Große Freiheit in Hamburg

5 April 2019 | Author/Destination: | Rubric: General, Hamburg

© flickr.com - IKs World Trip/cc-by-2.0

© flickr.com – IKs World Trip/cc-by-2.0

The Große Freiheit (German for: “Great Freedom”) is a cross street on the North Side to Hamburg‘s Reeperbahn road in the St. Pauli quarter. It is part of the red-light district. The street was named in 1610 after the fact that Count Ernest of Schaumburg and Holstein-Pinneberg had granted religious freedom to non-Lutherans such as Mennonites and Roman Catholics to practise their faith here and commercial freedom for handcrafters not enrolled in the else compelling guilds.   read more…

Theme Week Hamburg – St. Pauli, Reeperbahn, St. Pauli Landing Bridges and Fish Market

30 January 2011 | Author/Destination: | Rubric: Architecture, General, Hamburg

St. Pauli Theater and police station Davidwache © Andreas Praefcke

St. Pauli Theater and police station Davidwache © Andreas Praefcke

St. Pauli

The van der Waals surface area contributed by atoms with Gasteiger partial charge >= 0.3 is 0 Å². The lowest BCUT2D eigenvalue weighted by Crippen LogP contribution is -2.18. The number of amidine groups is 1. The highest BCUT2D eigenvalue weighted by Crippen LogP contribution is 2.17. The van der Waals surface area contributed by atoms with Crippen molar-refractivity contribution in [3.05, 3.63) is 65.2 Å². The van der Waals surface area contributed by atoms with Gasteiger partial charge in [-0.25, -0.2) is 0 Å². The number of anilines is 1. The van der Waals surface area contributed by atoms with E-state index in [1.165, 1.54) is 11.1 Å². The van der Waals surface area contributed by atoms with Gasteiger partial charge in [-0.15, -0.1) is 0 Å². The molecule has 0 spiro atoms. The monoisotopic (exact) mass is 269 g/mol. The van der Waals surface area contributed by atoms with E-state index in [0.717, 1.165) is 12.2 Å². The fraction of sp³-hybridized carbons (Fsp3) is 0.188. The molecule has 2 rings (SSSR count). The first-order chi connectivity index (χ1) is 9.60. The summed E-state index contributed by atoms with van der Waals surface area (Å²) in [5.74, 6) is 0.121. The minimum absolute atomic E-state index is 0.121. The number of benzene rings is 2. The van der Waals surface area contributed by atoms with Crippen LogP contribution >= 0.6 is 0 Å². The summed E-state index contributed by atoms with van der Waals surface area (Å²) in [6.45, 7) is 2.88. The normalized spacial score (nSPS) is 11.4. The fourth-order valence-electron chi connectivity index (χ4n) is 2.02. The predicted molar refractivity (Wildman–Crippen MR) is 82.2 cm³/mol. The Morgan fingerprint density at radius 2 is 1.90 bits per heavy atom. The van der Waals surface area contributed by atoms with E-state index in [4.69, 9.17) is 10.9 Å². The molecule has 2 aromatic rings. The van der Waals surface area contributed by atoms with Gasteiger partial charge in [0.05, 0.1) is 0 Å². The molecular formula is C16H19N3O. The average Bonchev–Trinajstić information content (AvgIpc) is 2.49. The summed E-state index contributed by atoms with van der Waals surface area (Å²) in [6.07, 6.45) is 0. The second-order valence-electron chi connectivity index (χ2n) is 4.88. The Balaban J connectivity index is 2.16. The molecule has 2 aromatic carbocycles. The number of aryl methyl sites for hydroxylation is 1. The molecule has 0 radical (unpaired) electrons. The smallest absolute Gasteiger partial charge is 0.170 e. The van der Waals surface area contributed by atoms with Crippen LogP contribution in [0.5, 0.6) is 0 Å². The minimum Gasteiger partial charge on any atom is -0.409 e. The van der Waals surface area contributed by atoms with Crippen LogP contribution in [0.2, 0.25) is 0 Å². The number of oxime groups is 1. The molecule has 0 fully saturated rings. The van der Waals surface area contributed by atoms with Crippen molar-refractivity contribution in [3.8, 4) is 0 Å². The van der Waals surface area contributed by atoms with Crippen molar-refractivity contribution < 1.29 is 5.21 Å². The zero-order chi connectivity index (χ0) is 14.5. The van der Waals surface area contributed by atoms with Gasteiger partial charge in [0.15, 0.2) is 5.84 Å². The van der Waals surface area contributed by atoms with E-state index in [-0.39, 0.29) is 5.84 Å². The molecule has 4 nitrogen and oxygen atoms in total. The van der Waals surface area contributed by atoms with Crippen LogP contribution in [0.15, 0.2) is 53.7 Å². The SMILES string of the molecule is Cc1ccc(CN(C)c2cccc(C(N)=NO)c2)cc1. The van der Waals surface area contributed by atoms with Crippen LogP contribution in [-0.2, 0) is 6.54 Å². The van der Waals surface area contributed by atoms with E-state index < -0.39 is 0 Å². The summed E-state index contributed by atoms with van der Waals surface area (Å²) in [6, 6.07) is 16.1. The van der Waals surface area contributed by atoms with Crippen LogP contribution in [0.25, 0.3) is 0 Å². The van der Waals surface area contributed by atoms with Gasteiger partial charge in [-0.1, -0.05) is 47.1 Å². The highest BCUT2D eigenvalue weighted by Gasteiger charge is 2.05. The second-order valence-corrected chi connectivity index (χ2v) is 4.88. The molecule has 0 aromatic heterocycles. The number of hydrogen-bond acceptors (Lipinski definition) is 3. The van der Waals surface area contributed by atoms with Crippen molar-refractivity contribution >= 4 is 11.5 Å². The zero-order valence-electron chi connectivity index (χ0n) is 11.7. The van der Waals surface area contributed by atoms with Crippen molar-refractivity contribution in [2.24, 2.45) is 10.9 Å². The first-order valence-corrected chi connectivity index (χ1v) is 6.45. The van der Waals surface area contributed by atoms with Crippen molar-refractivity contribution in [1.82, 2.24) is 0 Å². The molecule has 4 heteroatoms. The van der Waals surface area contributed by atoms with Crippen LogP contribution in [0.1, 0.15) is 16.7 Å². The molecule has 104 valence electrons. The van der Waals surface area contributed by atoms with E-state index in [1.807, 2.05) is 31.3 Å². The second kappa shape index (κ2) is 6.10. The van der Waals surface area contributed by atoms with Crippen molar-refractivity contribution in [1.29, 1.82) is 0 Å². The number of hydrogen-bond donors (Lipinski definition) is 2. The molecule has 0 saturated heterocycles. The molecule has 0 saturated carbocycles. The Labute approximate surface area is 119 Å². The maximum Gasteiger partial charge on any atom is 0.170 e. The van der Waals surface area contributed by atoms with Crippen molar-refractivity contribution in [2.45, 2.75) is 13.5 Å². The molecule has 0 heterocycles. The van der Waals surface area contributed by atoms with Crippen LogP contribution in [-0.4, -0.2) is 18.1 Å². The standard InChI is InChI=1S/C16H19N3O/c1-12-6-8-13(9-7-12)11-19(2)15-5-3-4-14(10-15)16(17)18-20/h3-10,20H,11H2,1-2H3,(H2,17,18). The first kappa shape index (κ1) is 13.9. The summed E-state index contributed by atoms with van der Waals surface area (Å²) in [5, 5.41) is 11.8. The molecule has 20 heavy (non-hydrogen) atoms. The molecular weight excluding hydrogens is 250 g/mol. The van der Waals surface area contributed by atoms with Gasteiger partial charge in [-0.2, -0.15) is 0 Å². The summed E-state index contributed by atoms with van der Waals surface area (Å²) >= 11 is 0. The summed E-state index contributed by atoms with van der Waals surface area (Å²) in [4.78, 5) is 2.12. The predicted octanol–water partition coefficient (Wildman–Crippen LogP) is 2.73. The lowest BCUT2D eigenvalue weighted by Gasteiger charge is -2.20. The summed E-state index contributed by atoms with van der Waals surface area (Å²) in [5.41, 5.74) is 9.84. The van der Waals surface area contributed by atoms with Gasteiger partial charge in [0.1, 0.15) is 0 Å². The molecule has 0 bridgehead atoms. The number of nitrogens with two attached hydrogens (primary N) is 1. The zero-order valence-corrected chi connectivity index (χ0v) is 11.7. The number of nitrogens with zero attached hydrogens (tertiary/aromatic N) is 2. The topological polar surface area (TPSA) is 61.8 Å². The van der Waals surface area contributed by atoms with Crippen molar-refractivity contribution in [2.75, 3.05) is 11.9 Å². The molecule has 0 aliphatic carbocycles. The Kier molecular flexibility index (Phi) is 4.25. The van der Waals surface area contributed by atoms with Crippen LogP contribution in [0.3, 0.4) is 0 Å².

St. Pauli located in the Hamburg-Mitte borough is one of the 105 quarters of the city of Hamburg, Germany. Situated on the right bank of the Elbe river, the Landungsbrücken are a northern part of the port of Hamburg. St. Pauli contains a world famous red light district around the street Reeperbahn. Around 28,000 inhabitans are living here. At the beginning of the 17th century it developed as a suburb called “Hamburger Berg” (Hamburg mountain) outside the gates of the nearby city of Hamburg and close to the city of Altona. The name comes from a hill in that area that was planed by Hamburg in 1620 for defence reasons (free field of fire for the artillery). Therefore, settlement was initially allowed there, but soon businesses, which were not desired inside Hamburg, e.g. for their smell or noise, were relegated to “Hamburger Berg”. Also the rope makers (or “Reeper” in Low German) went here because in the city it was hard to find enough space for their work. The name of St. Pauli’s most famous street Reeperbahn, or “Rope Walk”, harkens back to its rope making past. When people were officially allowed to live in St. Pauli at the end of the 17th century the city government moved workhouses and (pestilence) hospitals out of the city to “Hamburger Berg”, which later was named after its church, “St. Pauli” (Saint Paul).   read more…

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